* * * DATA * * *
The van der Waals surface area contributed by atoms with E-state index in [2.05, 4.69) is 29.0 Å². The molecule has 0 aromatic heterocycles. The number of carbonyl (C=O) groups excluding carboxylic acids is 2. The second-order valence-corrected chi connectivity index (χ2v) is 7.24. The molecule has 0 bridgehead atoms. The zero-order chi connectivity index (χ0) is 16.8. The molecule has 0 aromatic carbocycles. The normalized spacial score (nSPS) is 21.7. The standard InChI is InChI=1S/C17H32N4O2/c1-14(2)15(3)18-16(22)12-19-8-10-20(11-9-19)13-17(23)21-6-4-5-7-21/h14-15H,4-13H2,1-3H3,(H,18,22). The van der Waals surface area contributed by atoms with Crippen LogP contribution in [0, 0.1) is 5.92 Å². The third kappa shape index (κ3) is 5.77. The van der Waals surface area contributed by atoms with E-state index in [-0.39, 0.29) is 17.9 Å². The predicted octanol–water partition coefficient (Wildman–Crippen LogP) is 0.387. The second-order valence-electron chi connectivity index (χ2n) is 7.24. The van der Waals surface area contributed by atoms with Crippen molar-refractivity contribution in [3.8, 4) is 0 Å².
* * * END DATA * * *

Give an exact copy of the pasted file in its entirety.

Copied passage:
The van der Waals surface area contributed by atoms with E-state index in [2.05, 4.69) is 29.0 Å². The molecule has 0 aromatic heterocycles. The number of carbonyl (C=O) groups excluding carboxylic acids is 2. The second-order valence-corrected chi connectivity index (χ2v) is 7.24. The molecule has 0 bridgehead atoms. The zero-order chi connectivity index (χ0) is 16.8. The molecule has 0 aromatic carbocycles. The normalized spacial score (nSPS) is 21.7. The standard InChI is InChI=1S/C17H32N4O2/c1-14(2)15(3)18-16(22)12-19-8-10-20(11-9-19)13-17(23)21-6-4-5-7-21/h14-15H,4-13H2,1-3H3,(H,18,22). The van der Waals surface area contributed by atoms with Crippen LogP contribution in [0, 0.1) is 5.92 Å². The third kappa shape index (κ3) is 5.77. The van der Waals surface area contributed by atoms with E-state index in [-0.39, 0.29) is 17.9 Å². The predicted octanol–water partition coefficient (Wildman–Crippen LogP) is 0.387. The second-order valence-electron chi connectivity index (χ2n) is 7.24. The van der Waals surface area contributed by atoms with Crippen molar-refractivity contribution in [3.8, 4) is 0 Å².